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Here’s Why These 35mm Film Prints Are Selling for $1

Here's Why These 35mm Film Prints Are Selling for $1

If you’re perusing Craigslist looking for an IKEA love seat, a vintage tea set or an “I Love Lucy” telephone, you might be surprised to see an ad for 35mm Film Prints of Indie Movies. The price is the unbelievably low cost of $1 (or best offer). In the age of 4K, apparently, 35mm is pretty much worthless.

If you click for more information, you’ll find a listing from indie distributor Oscilloscope Laboratories. The ad reads: “Oscilloscope Laboratories is cleaning (ware)house. Own a piece of indie film history.”

The company is selling almost a dozen 35mm feature film prints including Lynne Ramsay’s “We Need to Talk About Kevin” (2011), Oren Moverman’s “The Messenger” (2009) and Andrea Arnold’s “Wuthering Heights” (2011).

There are some disclaimers and rules too: “Please note all films have been inspected, passed inspection, and been deemed playable, however these are used prints and will display faults. All prints are sold as-is. These prints are for personal use only. They become your property and you may do with them what you wish. Having said that, copyrights remain with rights holders and distribution rights remain with O-Scope. All customarily required screening rights will still need to be sought if displaying these films publicly.”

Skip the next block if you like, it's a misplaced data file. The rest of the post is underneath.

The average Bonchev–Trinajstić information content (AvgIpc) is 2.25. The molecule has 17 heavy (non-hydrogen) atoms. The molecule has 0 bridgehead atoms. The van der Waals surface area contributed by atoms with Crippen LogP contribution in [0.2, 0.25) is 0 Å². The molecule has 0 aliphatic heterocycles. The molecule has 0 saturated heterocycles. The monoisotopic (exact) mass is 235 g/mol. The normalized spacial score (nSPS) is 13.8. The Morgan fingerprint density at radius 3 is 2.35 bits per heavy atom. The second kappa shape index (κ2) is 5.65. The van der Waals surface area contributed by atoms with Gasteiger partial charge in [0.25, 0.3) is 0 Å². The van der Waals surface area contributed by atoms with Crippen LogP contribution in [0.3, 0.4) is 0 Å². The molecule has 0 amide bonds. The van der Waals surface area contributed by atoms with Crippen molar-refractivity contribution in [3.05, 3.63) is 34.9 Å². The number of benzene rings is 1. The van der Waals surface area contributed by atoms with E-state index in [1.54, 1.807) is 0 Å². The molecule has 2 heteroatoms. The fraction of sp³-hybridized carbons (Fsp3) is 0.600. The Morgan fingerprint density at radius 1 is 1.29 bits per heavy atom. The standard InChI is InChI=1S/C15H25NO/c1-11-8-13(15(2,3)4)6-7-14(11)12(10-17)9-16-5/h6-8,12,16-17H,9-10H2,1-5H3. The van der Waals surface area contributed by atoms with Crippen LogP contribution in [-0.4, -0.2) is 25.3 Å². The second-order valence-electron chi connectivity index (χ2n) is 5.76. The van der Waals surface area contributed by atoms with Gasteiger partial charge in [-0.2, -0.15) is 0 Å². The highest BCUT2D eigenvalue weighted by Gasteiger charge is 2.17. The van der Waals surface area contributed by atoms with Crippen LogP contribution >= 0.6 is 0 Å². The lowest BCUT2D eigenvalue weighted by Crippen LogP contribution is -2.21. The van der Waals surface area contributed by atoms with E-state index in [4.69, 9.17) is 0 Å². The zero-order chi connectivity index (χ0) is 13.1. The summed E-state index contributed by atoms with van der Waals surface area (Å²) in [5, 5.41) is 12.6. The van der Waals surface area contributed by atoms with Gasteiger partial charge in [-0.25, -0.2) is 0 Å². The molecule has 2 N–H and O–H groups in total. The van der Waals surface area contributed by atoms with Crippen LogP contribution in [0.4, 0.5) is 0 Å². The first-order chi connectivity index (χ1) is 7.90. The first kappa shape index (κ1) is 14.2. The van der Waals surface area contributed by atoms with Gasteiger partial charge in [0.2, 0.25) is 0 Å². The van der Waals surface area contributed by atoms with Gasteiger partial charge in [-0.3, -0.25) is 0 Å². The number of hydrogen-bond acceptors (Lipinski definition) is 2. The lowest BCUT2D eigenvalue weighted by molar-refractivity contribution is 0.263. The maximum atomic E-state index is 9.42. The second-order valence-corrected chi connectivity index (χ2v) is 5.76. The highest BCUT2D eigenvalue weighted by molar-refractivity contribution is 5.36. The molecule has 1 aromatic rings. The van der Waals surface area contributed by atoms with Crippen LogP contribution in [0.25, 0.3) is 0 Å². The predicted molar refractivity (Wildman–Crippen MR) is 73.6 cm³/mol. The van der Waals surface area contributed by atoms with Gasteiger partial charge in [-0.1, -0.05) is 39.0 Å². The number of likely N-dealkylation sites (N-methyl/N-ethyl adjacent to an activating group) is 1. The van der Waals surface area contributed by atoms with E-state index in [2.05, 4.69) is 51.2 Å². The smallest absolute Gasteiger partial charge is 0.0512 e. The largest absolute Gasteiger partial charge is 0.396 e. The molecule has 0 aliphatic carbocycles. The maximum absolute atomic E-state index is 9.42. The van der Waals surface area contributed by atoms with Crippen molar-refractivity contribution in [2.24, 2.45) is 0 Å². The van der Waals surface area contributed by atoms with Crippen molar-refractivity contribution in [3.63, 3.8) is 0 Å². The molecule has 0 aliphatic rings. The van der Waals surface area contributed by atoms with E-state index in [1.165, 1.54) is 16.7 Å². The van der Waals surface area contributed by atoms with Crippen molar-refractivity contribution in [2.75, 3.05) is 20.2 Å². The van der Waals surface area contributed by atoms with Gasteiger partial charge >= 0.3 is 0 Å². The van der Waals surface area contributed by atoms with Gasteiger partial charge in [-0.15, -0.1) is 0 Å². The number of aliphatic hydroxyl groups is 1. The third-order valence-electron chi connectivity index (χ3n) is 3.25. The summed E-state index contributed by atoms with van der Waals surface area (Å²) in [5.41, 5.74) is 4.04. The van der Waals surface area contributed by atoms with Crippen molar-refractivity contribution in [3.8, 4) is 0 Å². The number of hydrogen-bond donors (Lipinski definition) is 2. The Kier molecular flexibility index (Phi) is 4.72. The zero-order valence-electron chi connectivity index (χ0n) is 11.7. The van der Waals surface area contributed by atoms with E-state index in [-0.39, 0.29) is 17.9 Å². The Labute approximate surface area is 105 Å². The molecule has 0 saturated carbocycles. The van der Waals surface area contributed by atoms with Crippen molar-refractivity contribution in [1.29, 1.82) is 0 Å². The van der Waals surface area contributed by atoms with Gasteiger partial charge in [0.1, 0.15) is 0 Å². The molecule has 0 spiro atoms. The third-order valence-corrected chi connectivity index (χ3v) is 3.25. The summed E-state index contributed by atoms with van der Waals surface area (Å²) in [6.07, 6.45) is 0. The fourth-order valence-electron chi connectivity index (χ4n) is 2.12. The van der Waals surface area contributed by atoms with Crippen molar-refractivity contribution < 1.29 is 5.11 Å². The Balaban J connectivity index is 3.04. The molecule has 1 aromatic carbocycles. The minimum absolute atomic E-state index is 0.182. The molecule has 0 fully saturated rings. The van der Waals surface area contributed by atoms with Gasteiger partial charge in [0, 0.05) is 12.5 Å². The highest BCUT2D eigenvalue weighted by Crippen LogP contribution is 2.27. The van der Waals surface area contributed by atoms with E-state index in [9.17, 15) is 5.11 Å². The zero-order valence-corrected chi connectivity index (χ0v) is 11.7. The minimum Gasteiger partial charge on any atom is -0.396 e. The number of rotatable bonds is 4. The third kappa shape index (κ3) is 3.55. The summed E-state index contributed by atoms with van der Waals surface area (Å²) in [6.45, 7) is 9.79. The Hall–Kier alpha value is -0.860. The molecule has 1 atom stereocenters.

But basically, if you somehow manage to be in possession of a 35mm projector and have a spare dollar, you’re in luck.

When Indiewire reached out to Oscilloscope’s Dan Berger to find out why they are selling these prints, he said, “We are making sure to maintain a small inventory to continue to use, but with so many fewer outlets that can play them, it didn’t make sense to maintain the large stock and I figured this would be a cool way for some peeps to get something out of it.”

Soon after the ad went up on March 11, Berger said he began to get some responses. He said, “We’ve had a number of offers within just the first few minutes!” Who said film is dead?

UPDATE: The ad has been removed by Craigslist.

READ MORE: Film is Here to Stay! Studios and Kodak Strike a Deal

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